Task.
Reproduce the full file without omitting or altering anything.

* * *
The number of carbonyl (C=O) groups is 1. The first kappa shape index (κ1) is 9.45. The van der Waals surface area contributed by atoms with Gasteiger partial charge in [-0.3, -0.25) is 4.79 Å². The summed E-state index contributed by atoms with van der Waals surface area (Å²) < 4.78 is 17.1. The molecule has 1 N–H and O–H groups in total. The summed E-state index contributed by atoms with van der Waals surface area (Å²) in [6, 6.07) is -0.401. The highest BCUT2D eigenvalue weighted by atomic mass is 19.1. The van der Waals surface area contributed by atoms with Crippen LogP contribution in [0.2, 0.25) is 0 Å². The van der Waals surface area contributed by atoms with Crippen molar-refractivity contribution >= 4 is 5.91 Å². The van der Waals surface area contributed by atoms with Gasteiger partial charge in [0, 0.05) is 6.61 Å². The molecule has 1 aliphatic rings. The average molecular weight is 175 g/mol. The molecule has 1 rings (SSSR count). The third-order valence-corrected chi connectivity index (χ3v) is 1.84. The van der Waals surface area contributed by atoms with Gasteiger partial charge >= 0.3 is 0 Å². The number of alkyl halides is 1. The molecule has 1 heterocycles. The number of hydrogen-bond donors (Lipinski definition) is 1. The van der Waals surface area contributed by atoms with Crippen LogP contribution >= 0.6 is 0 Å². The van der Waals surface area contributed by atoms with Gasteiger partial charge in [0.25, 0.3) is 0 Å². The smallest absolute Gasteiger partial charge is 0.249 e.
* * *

The number of carbonyl (C=O) groups is 1. The first kappa shape index (κ1) is 9.45. The van der Waals surface area contributed by atoms with Gasteiger partial charge in [-0.3, -0.25) is 4.79 Å². The summed E-state index contributed by atoms with van der Waals surface area (Å²) < 4.78 is 17.1. The molecule has 1 N–H and O–H groups in total. The summed E-state index contributed by atoms with van der Waals surface area (Å²) in [6, 6.07) is -0.401. The highest BCUT2D eigenvalue weighted by atomic mass is 19.1. The van der Waals surface area contributed by atoms with Crippen LogP contribution in [0.2, 0.25) is 0 Å². The van der Waals surface area contributed by atoms with Crippen molar-refractivity contribution >= 4 is 5.91 Å². The van der Waals surface area contributed by atoms with Gasteiger partial charge in [0, 0.05) is 6.61 Å². The molecule has 1 aliphatic rings. The average molecular weight is 175 g/mol. The molecule has 1 rings (SSSR count). The third-order valence-corrected chi connectivity index (χ3v) is 1.84. The van der Waals surface area contributed by atoms with Gasteiger partial charge >= 0.3 is 0 Å². The number of alkyl halides is 1. The molecule has 1 heterocycles. The number of hydrogen-bond donors (Lipinski definition) is 1. The van der Waals surface area contributed by atoms with Crippen LogP contribution >= 0.6 is 0 Å². The van der Waals surface area contributed by atoms with Gasteiger partial charge in [0.25, 0.3) is 0 Å². The smallest absolute Gasteiger partial charge is 0.249 e.